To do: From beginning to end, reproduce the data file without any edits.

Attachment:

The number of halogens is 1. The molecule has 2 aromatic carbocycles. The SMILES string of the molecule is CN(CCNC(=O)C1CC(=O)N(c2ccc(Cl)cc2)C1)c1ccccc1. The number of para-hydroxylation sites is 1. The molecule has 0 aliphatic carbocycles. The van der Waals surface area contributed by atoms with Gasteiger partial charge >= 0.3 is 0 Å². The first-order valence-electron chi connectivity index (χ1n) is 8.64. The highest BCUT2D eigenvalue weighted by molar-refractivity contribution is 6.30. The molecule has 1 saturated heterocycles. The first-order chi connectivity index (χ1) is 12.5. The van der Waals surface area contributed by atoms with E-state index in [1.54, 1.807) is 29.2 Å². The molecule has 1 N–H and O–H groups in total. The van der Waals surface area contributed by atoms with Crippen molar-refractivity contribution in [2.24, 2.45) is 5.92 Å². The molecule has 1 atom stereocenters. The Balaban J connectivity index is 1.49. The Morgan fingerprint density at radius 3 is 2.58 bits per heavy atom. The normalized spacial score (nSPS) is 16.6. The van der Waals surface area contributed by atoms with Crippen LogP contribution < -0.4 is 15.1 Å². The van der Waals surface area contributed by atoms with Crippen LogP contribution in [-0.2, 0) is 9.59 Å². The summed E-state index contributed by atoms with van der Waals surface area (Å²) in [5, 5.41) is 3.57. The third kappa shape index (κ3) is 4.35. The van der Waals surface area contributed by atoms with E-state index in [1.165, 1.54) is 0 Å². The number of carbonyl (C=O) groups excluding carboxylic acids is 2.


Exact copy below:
The number of halogens is 1. The molecule has 2 aromatic carbocycles. The SMILES string of the molecule is CN(CCNC(=O)C1CC(=O)N(c2ccc(Cl)cc2)C1)c1ccccc1. The number of para-hydroxylation sites is 1. The molecule has 0 aliphatic carbocycles. The van der Waals surface area contributed by atoms with Gasteiger partial charge >= 0.3 is 0 Å². The first-order valence-electron chi connectivity index (χ1n) is 8.64. The highest BCUT2D eigenvalue weighted by molar-refractivity contribution is 6.30. The molecule has 1 saturated heterocycles. The first-order chi connectivity index (χ1) is 12.5. The van der Waals surface area contributed by atoms with E-state index in [1.54, 1.807) is 29.2 Å². The molecule has 1 N–H and O–H groups in total. The van der Waals surface area contributed by atoms with Crippen molar-refractivity contribution in [2.24, 2.45) is 5.92 Å². The molecule has 1 atom stereocenters. The Balaban J connectivity index is 1.49. The Morgan fingerprint density at radius 3 is 2.58 bits per heavy atom. The normalized spacial score (nSPS) is 16.6. The van der Waals surface area contributed by atoms with Crippen LogP contribution < -0.4 is 15.1 Å². The van der Waals surface area contributed by atoms with Crippen LogP contribution in [-0.2, 0) is 9.59 Å². The summed E-state index contributed by atoms with van der Waals surface area (Å²) in [5, 5.41) is 3.57. The third kappa shape index (κ3) is 4.35. The van der Waals surface area contributed by atoms with E-state index in [1.165, 1.54) is 0 Å². The number of carbonyl (C=O) groups excluding carboxylic acids is 2.